Method: To more fully understand these conundrums, the inquiry relied on an anonymous cross-sectional Likert-type online survey of attitudes, beliefs and experiences of family members (N=339) specifically related to psychiatric medication. Because one question of interest was related to whether family members with stronger affinity to a medical model of mental illness (that is, they believe more forcefully in biological causes and brain-related explanations of mental illness) would hold different views on medication, a latent profile analysis (LPA) was conducted. Verbatim narrative responses to five open-ended questions were also analyzed.
Results. The frequency data revealed that these families know what medications their loved ones are taking and believe they are at least somewhat effective in helping their loved ones to feel or act more normal, even though two-thirds acknowledge their loved ones face significant side effects. In addition, this group of family members were, in general, not overly concerned about “dependence” on medications, nor is their home life riddled by shame or conflicts related to medication. The latent profile analysis did yield two categories of interest among respondents: those “skeptical of the medical model” (43%), and those “supportive of the medical model” (57%). Several meaningful differences between the two groups emerged related to perceived effectiveness of medication and its impact of their own safety. Narrative data echoed other studies of families in that most respondents did not feel adequately prepared for medication-related challenges of their loved ones and very few received a sufficient amount of information from providers or felt included in decision-making.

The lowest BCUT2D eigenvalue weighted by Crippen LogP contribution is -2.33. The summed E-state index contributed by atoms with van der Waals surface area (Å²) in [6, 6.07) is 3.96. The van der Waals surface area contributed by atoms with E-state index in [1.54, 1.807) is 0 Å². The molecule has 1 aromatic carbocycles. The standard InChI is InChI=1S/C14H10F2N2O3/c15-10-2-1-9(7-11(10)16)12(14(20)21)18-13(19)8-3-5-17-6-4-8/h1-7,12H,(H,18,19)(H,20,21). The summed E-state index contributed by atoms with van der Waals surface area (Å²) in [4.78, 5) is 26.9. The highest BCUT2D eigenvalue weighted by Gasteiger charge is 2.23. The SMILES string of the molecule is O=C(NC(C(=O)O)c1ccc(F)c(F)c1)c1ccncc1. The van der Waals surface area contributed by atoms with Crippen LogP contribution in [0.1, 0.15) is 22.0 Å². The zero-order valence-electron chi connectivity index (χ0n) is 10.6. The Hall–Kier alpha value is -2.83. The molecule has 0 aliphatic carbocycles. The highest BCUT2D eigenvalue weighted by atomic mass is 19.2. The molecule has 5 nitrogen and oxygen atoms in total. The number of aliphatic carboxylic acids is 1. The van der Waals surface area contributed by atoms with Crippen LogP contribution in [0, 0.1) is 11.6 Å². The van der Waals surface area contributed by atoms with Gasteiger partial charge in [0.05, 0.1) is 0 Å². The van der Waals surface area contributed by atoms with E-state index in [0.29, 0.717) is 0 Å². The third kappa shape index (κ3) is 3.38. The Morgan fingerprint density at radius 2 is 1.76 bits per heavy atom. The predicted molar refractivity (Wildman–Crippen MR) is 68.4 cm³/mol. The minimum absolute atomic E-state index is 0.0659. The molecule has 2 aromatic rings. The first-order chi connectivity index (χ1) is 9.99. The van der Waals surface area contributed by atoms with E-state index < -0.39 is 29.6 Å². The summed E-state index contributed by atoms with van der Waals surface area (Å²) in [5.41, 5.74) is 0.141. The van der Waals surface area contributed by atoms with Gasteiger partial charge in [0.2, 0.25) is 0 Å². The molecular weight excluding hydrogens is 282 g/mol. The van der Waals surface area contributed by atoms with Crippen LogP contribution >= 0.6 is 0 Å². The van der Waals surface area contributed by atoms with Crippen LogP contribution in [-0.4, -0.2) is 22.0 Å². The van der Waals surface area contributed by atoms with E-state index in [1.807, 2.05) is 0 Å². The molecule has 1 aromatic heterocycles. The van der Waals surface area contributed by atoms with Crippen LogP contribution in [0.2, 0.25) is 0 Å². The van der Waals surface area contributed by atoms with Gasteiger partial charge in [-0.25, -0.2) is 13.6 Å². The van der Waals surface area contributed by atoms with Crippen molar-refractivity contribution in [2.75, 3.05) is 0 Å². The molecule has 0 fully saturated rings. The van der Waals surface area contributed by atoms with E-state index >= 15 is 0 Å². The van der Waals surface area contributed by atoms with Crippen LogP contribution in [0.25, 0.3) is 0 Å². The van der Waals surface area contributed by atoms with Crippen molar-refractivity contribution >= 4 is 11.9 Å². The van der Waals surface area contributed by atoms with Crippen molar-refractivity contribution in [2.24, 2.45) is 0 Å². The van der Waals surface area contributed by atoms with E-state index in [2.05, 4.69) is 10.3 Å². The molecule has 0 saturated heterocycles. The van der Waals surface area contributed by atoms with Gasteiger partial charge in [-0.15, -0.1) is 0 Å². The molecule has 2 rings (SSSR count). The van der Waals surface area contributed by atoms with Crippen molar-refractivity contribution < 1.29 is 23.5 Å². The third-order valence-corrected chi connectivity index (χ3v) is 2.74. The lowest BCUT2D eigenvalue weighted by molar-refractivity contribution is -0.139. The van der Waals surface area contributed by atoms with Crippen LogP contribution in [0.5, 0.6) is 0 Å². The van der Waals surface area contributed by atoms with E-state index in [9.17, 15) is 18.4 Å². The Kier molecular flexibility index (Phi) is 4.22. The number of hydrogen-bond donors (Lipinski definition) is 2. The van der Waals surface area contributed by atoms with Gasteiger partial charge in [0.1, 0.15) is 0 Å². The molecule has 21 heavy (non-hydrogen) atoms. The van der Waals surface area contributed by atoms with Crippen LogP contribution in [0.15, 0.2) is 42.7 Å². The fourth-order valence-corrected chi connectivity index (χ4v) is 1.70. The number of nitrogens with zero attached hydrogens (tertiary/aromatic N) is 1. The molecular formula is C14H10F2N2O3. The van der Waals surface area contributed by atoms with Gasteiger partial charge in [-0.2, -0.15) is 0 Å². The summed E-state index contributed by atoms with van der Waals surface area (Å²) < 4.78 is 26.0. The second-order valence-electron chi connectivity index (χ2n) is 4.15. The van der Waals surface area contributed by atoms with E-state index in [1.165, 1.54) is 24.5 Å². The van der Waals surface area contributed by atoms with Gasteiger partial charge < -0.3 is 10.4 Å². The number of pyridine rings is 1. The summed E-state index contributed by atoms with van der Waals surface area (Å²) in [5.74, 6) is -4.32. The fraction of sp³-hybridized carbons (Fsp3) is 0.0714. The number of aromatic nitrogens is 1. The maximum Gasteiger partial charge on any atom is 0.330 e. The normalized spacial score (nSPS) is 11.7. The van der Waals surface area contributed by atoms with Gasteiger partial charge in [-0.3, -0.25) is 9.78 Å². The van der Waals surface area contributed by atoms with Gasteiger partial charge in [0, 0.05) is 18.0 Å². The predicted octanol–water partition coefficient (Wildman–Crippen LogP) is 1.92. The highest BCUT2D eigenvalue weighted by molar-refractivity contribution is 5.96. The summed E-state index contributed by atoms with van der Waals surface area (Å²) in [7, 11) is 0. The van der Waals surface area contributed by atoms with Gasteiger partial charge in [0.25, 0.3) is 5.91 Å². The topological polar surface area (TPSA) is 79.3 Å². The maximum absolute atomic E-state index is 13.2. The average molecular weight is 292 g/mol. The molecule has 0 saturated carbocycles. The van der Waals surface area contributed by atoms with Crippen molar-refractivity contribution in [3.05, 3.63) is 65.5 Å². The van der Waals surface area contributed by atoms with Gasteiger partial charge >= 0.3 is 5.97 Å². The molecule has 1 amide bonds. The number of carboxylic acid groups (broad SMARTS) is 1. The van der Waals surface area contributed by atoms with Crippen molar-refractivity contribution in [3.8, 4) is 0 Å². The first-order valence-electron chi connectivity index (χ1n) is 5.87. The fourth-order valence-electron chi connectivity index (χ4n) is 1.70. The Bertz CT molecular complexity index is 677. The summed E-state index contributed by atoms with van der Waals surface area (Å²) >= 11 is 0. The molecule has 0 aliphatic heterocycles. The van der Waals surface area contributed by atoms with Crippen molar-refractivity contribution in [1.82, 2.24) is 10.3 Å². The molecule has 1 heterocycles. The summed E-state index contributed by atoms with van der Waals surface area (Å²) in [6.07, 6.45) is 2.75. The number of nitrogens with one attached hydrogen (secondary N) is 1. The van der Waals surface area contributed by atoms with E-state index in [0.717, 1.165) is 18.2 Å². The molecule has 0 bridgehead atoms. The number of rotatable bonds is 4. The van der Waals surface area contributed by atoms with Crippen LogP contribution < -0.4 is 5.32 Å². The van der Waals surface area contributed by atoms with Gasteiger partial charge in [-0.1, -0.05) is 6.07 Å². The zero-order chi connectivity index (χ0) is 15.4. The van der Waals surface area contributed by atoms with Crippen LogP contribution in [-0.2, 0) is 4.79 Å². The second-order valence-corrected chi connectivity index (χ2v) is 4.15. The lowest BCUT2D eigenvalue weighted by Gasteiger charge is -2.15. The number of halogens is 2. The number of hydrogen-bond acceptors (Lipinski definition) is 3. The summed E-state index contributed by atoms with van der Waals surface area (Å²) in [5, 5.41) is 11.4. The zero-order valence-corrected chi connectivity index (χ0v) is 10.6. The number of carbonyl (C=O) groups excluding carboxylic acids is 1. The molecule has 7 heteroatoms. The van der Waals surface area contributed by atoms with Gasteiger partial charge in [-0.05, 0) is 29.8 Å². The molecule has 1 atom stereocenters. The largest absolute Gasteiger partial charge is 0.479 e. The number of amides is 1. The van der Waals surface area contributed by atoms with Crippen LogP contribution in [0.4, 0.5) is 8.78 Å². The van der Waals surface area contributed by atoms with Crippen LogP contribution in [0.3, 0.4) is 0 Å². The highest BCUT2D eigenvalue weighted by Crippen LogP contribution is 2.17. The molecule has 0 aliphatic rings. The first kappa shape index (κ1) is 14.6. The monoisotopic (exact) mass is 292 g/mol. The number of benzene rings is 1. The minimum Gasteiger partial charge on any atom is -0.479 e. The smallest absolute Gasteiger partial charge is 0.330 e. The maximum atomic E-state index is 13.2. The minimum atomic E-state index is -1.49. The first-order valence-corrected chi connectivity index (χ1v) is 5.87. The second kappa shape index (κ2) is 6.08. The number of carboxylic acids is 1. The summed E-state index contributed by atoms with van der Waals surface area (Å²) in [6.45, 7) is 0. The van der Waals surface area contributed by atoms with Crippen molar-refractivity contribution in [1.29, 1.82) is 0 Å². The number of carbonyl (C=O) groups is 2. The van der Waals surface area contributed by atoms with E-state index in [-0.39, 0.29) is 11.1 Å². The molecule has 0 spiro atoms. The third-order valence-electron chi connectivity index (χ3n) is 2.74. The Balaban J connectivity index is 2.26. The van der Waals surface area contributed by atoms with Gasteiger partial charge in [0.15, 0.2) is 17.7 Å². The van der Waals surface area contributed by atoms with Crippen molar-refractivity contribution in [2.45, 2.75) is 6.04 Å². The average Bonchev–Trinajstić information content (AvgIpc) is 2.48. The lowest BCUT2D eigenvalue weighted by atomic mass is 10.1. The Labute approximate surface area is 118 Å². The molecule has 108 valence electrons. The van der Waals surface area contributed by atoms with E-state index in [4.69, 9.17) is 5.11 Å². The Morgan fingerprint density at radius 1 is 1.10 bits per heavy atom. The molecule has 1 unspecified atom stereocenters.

Conclusions and Implications: The findings clearly suggest family members desire greater inclusion in medication-related decision-making and wish providers more radically embraced collaboration with them and other providers, as well as more balance in their approach to care. This is important because we know that family support and involvement in care can be a positive force in the recovery of people with mental illness, specifically improving outcomes and adherence, helping to reducing stress, motivating their family members to get better, and offering them hope. Results also suggest that psychoeducation programs for families should include more individualized information on which families can base their expectations for their loved one (e.g. rationale underlying drug choices, timelines for short-term and long-term effects, broader view of treatment options). This expanded knowledge may help both families and providers be more responsive and compassionate in their care of those with serious mental illness, especially as it relates to psychiatric medication.